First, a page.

“Surely there is no other place in this whole wonderful world quite like Lakeland … no other so exquisitely lovely, no other so charming, no other that calls so insistently across a gulf of distance. All who truly love Lakeland are exiles when away from it.” A.Wainwright
Hello! I hope this finds you well and that everything is ticking along nicely in your world. It’s amazing to think it’s 2nd November today – standing outside, gazing out to sea with the warm (yes, properly warm) sun on my face this morning, it could have been September. There are still bees and other insects buzzing about in the garden, making the most of these golden autumnal days. There is still colour from zinnias and nasturtiums and cosmos – perky annuals boldly ignoring the fact that winter is coming. It’s a gift of a day.
I quickly wanted to share a few photos from our trip to the Lake District last week. October half term is when we hot-foot it to Cumbria if we can – although we have never lived there, we’ve been visiting and walking in the Lakes for years, BC (Before Children) and AC, and we do, as Wainwright says, almost feel like exiles when we’re not there. October is a beautiful time of year to visit and if we’re lucky with the weather there are enough hours of daylight to go on long expeditions into the mountains. The weather wasn’t great this year but we didn’t mind too much. We were all very tired and used the excuse of the heavy wind and rain (storm Brian) to sleep in, curl up and read, watch films and have long lunches. By Wednesday, though, we were restored enough and the weather was calm enough for us to head out for a Big Walk. David’s sister joined us from Warrington and his brother, his wife and one of his daughters drove from Norfolk for a couple of days – they all grew up in the north-west and often walked in the Lakes, so it’s almost become a mini annual pilgrimage.
We set off – 5 adults, 4 teenagers, 2 dogs – with pockets and rucksacks bulging with supplies, following the route David had planned the night before from our cottage in Patterdale, into Grisedale Valley, up to Grisedale Tarn, then a steep scramble up to the top of Fairfield (2863ft). The summit of Fairfield is a grassy plateau; Wainwright says, “Mention should be made of the excellent turf on this wide top: weary feet will judge it delightful.” Our weary feet were very grateful for it and the views were certainly worth the effort of getting there. The walk home to Patterdale wasn’t all downhill. We climbed down to Cofa Pike then up and across a ridge to St Sunday Crag (what a great name) and followed the ridge up and down, along and back down to the village with the magnificent view of Ullswater before us. This route was, as Wainwright remarks, “…an exhilarating and beautiful walk.”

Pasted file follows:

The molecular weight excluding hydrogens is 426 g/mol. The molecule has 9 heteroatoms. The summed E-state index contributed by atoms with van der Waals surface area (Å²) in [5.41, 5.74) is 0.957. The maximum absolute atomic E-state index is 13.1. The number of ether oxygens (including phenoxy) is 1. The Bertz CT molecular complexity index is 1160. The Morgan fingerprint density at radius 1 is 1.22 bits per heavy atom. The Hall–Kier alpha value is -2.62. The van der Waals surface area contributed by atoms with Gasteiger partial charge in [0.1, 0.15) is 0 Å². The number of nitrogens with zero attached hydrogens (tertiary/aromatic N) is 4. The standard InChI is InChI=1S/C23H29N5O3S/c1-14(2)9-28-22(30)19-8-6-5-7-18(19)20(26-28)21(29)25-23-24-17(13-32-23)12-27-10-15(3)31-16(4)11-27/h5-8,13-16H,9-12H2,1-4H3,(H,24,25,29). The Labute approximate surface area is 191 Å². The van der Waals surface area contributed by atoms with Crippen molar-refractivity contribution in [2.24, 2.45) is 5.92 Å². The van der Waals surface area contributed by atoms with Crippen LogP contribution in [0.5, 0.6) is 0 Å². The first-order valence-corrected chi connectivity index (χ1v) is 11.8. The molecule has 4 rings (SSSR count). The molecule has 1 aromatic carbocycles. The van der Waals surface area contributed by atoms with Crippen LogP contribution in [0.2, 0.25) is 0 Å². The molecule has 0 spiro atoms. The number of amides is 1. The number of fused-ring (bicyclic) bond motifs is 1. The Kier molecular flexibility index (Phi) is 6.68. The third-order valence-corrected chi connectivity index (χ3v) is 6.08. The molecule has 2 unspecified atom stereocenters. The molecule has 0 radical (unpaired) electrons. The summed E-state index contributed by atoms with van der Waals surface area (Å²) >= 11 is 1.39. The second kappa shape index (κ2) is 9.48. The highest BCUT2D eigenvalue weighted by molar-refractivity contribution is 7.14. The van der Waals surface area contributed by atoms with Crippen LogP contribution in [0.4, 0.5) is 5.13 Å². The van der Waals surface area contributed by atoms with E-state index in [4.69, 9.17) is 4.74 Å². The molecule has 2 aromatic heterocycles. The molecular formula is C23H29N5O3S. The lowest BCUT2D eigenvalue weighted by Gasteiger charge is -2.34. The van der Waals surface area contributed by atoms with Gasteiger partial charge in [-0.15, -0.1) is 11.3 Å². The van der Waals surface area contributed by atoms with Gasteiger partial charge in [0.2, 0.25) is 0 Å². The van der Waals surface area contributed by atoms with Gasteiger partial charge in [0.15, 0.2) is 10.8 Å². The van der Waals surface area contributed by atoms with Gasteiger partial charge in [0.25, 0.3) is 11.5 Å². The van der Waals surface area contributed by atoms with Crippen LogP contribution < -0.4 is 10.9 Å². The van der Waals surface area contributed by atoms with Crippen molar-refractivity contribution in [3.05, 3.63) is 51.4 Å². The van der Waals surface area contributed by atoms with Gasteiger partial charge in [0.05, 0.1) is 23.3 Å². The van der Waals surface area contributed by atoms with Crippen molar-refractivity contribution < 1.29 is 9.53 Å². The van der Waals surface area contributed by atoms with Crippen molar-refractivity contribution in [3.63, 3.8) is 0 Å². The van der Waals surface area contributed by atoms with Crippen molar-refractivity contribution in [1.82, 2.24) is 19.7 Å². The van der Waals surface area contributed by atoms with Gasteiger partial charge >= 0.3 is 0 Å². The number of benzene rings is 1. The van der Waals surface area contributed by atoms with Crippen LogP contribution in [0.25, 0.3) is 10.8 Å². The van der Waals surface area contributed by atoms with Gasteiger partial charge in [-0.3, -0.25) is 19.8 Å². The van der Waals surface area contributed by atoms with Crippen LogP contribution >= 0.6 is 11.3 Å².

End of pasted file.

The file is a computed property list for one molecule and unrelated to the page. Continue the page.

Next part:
We didn’t get lost in clouds, we didn’t get soaked, we had enough food, no-one went off in a strop (it has been known), the dogs didn’t try to chase the sheep (firm hands on leads) – seven and a half hours after setting off, we were all back at the cottage, smiling and tired, slightly sore-footed and looking forward to a slap-up meal in the pub. It may have been the last Big Walk we will do as a family for a while – this time next year my eldest son will hopefully be at university, a fact that wasn’t lost on him and may have been why he seemed to enjoy it so much.
Thank you very much for your thoughtful comments on my previous post; sorry I haven’t replied individually yet. I am still mulling it all over 🙂 More soon.
Have a lovely weekend.